Rebuilding Mutual Confidence: Need to Clear the Air in Iraq

One of the most unexpected repercussions of the Iraq war for the United States and Turkey has been an erosion of confidence in bilateral relations. While on the surface, as has been apparent during high-level visits, the Iraq war epoch seems to be over, at the middle levels, among bureaucrats as well as military officers, mutual confidence seems to have weakened. On the American side, the thinking is that the Turks did not help Washington in the Iraq war and that they have been less than forthcoming in recent cases, such as when the United States requests flyover rights. On the Turkish side, the view is that staunch U.S.-Kurdish cooperation since before the Iraq war is a sign the United States has long chosen the cause of Kurdish nationalism over Turkey.

High-level trilateral talks: In order to rebuild mutual confidence, Washington and Ankara would need to establish common grounds vis-à-vis the prospects of Kurdish nationalism. In this regard, trilateral talks between the Turks, Americans, and Iraqis, brought up during Armitage's visit to Ankara and now scheduled to be held next week, should provide a useful tool. Parties to such talks could include ministers and secretaries of defense, foreign policy, and state, as well as chiefs of staff from the three countries. The United States would want from Turkey committed support for the continuation of its operations in Iraq. Objections from the AKP government that such a policy goes against the EU line or that public opinion would be against it should not be difficult to overcome. After all, there is the example of Germany, an EU member that, despite its powerful antiwar movement and official stance against the Iraq campaign, has allowed the United States full access to American military assets in that country. In the talks, Turkey would want the United States to develop a plan with which to combat the PKK, for example, by eliminating this Stalinist organization's leadership, a step that would effectively cripple the PKK's hierarchical structure. Washington might convince the Iraqi Kurdish parties to join this plan with the logic that terror is bad even when it is Kurdish terror. Turkey would also want the United States to commit itself to maintaining Kirkuk's status as a city shared by all its inhabitants, Turkmen, Kurds, and Arabs alike.

A second benefit of trilateral talks would be the waves of confidence that would emanate from the secretary/minister/chief of staff level, where few problems seem to exist, down to the operational level of middle and lower cadres, where mutual confidence is most lacking. In this regard, it would also help if Washington included in the talks commanders of both U.S. Central Command (CENTCOM), which runs the operations in Iraq, has little tradition of working with Turkey, and nurtures much resentment toward Ankara due to Turkey's stance on the Iraq war, and U.S. European Command (EUCOM), which has been working with Ankara for decades, knows Turkey very well, and has often proven itself as Turkey's best advocate in the U.S. military. Under the guidance of the secretary of defense and chief of staff, EUCOM and CENTCOM, which tend not to see mending ties with Ankara as a priority, could move to a common Turkey policy.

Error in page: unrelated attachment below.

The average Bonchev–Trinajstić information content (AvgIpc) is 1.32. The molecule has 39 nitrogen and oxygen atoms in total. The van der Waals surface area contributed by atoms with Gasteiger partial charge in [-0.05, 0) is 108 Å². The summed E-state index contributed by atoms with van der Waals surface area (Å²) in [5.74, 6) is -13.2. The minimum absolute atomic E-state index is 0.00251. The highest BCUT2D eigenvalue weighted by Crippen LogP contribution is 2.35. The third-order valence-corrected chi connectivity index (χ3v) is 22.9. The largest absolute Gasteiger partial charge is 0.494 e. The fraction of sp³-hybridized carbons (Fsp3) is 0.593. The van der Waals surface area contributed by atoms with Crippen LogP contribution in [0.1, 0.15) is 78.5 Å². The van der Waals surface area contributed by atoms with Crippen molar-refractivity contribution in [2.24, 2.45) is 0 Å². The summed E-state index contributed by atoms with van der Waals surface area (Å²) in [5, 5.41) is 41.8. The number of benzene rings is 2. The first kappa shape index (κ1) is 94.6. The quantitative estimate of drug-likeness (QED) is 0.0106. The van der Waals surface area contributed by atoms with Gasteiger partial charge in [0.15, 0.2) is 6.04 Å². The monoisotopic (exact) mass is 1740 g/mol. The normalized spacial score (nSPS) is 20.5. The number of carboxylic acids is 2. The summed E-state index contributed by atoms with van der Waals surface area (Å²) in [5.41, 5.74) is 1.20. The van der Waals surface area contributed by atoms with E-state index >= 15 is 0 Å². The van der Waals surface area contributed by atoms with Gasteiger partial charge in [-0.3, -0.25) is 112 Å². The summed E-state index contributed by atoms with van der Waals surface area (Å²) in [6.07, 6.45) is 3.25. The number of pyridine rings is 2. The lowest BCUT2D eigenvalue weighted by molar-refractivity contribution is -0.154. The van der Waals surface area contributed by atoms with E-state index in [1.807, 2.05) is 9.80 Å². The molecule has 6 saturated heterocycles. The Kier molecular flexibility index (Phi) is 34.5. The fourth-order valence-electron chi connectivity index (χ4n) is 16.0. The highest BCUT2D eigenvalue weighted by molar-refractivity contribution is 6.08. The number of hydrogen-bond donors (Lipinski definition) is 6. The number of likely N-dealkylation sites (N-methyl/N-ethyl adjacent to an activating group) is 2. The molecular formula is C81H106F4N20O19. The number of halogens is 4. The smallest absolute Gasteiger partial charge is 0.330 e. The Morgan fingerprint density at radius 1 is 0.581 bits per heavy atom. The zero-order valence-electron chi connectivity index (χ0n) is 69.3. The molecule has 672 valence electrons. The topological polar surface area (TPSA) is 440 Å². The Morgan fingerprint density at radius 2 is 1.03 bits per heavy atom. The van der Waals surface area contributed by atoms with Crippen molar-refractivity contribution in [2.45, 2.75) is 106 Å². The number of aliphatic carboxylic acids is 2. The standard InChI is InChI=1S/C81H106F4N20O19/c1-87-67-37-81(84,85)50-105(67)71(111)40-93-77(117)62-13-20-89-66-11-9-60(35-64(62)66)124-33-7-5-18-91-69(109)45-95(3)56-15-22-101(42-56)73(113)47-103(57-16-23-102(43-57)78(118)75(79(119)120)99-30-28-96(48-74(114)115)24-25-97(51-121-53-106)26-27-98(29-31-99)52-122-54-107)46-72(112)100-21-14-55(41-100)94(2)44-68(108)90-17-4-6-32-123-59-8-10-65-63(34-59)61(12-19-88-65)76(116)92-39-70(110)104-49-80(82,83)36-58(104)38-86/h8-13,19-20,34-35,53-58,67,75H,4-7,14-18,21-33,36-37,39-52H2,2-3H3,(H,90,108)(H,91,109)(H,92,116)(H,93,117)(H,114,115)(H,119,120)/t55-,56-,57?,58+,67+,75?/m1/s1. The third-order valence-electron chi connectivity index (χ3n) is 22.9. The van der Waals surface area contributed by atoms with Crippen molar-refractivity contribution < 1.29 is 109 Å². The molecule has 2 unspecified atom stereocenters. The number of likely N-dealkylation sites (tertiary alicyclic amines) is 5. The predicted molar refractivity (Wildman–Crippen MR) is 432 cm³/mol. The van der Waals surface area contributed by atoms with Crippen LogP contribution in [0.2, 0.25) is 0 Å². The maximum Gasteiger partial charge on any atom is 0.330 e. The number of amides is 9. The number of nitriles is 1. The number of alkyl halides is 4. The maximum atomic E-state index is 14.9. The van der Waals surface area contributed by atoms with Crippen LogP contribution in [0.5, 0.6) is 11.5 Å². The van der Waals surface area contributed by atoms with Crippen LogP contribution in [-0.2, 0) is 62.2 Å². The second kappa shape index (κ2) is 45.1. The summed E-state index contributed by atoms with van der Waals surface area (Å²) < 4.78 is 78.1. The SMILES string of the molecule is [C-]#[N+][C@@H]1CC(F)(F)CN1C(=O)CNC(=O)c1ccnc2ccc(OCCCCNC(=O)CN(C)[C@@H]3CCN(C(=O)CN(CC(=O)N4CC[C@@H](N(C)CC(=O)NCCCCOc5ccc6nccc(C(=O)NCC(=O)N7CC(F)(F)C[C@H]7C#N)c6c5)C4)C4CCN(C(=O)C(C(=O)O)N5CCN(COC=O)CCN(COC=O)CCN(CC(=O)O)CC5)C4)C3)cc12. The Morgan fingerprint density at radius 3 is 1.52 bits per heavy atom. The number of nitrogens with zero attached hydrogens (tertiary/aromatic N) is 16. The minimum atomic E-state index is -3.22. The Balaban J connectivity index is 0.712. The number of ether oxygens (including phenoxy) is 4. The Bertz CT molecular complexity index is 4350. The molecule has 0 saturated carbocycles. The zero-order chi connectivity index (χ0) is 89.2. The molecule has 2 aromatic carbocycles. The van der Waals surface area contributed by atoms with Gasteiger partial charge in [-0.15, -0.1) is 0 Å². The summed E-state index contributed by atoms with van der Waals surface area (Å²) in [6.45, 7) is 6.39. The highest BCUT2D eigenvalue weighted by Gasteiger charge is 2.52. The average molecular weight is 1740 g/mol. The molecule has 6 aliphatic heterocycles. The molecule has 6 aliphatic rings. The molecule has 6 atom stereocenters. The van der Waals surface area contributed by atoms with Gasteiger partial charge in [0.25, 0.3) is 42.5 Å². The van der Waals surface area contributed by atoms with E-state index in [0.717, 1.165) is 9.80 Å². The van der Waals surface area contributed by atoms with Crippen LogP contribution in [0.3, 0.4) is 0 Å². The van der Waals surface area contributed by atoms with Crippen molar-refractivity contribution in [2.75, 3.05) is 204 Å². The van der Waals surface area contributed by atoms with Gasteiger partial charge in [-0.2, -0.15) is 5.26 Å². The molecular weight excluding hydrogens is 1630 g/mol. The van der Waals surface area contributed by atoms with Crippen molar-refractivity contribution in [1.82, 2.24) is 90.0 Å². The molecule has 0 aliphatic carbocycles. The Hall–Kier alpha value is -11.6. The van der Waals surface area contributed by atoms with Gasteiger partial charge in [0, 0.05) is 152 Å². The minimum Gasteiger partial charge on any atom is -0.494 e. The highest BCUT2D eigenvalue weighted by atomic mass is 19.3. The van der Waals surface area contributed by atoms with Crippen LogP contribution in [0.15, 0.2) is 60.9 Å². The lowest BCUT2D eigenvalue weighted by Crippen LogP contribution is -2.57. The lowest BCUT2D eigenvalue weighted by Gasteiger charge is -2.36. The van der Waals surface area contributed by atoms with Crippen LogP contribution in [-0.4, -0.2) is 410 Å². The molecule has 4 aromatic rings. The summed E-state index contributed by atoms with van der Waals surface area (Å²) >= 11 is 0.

A trilateral memorandum of understanding followed by concrete action by the United States on the PKK issue, by Turkey in giving Washington unhindered help for Iraq, and by the AKP government in using restraint when criticizing U.S. actions in Iraq would be the best way to untangle U.S-Turkish relations. If not, 2005 might only bring more unpleasant surprises, such as even fiercer Turkish criticism of the U.S. operations in Iraq in line with the AKP government's tone during 2004, increased Turkish stringency in allowing U.S. military operations through Turkey, and last but not least further PKK attacks from northern Iraq into Turkey. Neither Turkey nor the United States can afford to lose one another in Iraq.

Soner Cagaptay is a senior fellow and director of the Turkish Research Program at The Washington Institute.